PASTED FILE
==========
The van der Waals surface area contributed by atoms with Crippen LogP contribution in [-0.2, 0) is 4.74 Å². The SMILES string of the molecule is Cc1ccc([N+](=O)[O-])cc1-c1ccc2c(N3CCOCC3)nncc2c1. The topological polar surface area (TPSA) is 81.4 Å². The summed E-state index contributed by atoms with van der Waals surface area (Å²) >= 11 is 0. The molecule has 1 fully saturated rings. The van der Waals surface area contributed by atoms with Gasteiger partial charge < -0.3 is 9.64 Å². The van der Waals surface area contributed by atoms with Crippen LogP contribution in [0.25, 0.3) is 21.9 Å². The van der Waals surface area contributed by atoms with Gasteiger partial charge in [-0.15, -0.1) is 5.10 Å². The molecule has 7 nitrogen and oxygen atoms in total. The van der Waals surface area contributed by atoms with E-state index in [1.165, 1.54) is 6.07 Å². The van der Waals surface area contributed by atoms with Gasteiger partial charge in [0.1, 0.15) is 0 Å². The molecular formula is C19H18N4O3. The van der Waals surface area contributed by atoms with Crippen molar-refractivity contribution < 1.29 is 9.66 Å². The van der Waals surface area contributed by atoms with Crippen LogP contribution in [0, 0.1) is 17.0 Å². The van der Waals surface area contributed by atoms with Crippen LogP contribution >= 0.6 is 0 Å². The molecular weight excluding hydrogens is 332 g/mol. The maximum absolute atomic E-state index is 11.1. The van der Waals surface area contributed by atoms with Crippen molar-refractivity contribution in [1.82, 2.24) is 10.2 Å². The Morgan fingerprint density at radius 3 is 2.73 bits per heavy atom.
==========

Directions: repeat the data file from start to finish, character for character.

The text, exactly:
The van der Waals surface area contributed by atoms with Crippen LogP contribution in [-0.2, 0) is 4.74 Å². The SMILES string of the molecule is Cc1ccc([N+](=O)[O-])cc1-c1ccc2c(N3CCOCC3)nncc2c1. The topological polar surface area (TPSA) is 81.4 Å². The summed E-state index contributed by atoms with van der Waals surface area (Å²) >= 11 is 0. The molecule has 1 fully saturated rings. The van der Waals surface area contributed by atoms with Gasteiger partial charge < -0.3 is 9.64 Å². The van der Waals surface area contributed by atoms with Crippen LogP contribution in [0.25, 0.3) is 21.9 Å². The van der Waals surface area contributed by atoms with Gasteiger partial charge in [-0.15, -0.1) is 5.10 Å². The molecule has 7 nitrogen and oxygen atoms in total. The van der Waals surface area contributed by atoms with E-state index in [1.165, 1.54) is 6.07 Å². The van der Waals surface area contributed by atoms with Gasteiger partial charge in [0.1, 0.15) is 0 Å². The molecular formula is C19H18N4O3. The van der Waals surface area contributed by atoms with Crippen molar-refractivity contribution < 1.29 is 9.66 Å². The van der Waals surface area contributed by atoms with Crippen LogP contribution in [0, 0.1) is 17.0 Å². The van der Waals surface area contributed by atoms with Crippen LogP contribution >= 0.6 is 0 Å². The molecular weight excluding hydrogens is 332 g/mol. The maximum absolute atomic E-state index is 11.1. The van der Waals surface area contributed by atoms with Crippen molar-refractivity contribution in [1.82, 2.24) is 10.2 Å². The Morgan fingerprint density at radius 3 is 2.73 bits per heavy atom.